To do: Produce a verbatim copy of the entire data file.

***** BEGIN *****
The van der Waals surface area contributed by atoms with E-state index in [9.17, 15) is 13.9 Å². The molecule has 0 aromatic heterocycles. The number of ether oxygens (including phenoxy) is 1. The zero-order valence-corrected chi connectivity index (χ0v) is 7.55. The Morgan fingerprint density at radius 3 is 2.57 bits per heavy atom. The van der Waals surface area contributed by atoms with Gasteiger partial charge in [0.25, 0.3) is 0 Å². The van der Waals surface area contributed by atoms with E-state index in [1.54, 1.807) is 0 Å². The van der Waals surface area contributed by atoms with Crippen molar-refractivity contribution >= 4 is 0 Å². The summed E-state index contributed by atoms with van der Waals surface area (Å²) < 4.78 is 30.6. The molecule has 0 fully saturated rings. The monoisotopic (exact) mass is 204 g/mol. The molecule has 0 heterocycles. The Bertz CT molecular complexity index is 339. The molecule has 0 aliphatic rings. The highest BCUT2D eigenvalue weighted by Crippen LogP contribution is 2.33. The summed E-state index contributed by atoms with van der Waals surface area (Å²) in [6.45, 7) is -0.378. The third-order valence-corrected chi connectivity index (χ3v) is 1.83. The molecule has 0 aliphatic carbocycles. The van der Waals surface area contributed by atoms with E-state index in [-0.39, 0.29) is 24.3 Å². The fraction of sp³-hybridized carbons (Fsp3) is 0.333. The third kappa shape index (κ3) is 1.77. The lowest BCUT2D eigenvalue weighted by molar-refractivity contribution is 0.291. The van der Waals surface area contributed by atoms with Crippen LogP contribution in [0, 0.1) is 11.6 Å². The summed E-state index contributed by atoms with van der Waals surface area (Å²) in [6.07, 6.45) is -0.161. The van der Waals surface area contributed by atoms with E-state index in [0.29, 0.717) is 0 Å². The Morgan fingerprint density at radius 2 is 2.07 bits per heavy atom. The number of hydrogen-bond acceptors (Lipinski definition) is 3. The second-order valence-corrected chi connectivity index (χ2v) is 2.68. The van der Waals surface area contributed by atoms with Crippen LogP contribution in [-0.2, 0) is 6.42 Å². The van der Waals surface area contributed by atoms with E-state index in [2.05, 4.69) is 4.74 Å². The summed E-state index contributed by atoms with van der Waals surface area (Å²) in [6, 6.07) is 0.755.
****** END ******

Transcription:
The van der Waals surface area contributed by atoms with E-state index in [9.17, 15) is 13.9 Å². The molecule has 0 aromatic heterocycles. The number of ether oxygens (including phenoxy) is 1. The zero-order valence-corrected chi connectivity index (χ0v) is 7.55. The Morgan fingerprint density at radius 3 is 2.57 bits per heavy atom. The van der Waals surface area contributed by atoms with Gasteiger partial charge in [0.25, 0.3) is 0 Å². The van der Waals surface area contributed by atoms with E-state index in [1.54, 1.807) is 0 Å². The van der Waals surface area contributed by atoms with Crippen molar-refractivity contribution >= 4 is 0 Å². The summed E-state index contributed by atoms with van der Waals surface area (Å²) < 4.78 is 30.6. The molecule has 0 fully saturated rings. The monoisotopic (exact) mass is 204 g/mol. The molecule has 0 heterocycles. The Bertz CT molecular complexity index is 339. The molecule has 0 aliphatic rings. The highest BCUT2D eigenvalue weighted by Crippen LogP contribution is 2.33. The summed E-state index contributed by atoms with van der Waals surface area (Å²) in [6.45, 7) is -0.378. The third-order valence-corrected chi connectivity index (χ3v) is 1.83. The molecule has 0 aliphatic carbocycles. The van der Waals surface area contributed by atoms with E-state index in [-0.39, 0.29) is 24.3 Å². The fraction of sp³-hybridized carbons (Fsp3) is 0.333. The third kappa shape index (κ3) is 1.77. The lowest BCUT2D eigenvalue weighted by molar-refractivity contribution is 0.291. The van der Waals surface area contributed by atoms with Crippen LogP contribution in [0, 0.1) is 11.6 Å². The summed E-state index contributed by atoms with van der Waals surface area (Å²) in [6.07, 6.45) is -0.161. The van der Waals surface area contributed by atoms with E-state index in [0.29, 0.717) is 0 Å². The Morgan fingerprint density at radius 2 is 2.07 bits per heavy atom. The number of hydrogen-bond acceptors (Lipinski definition) is 3. The second-order valence-corrected chi connectivity index (χ2v) is 2.68. The van der Waals surface area contributed by atoms with Crippen LogP contribution in [-0.2, 0) is 6.42 Å². The van der Waals surface area contributed by atoms with E-state index in [2.05, 4.69) is 4.74 Å². The summed E-state index contributed by atoms with van der Waals surface area (Å²) in [6, 6.07) is 0.755.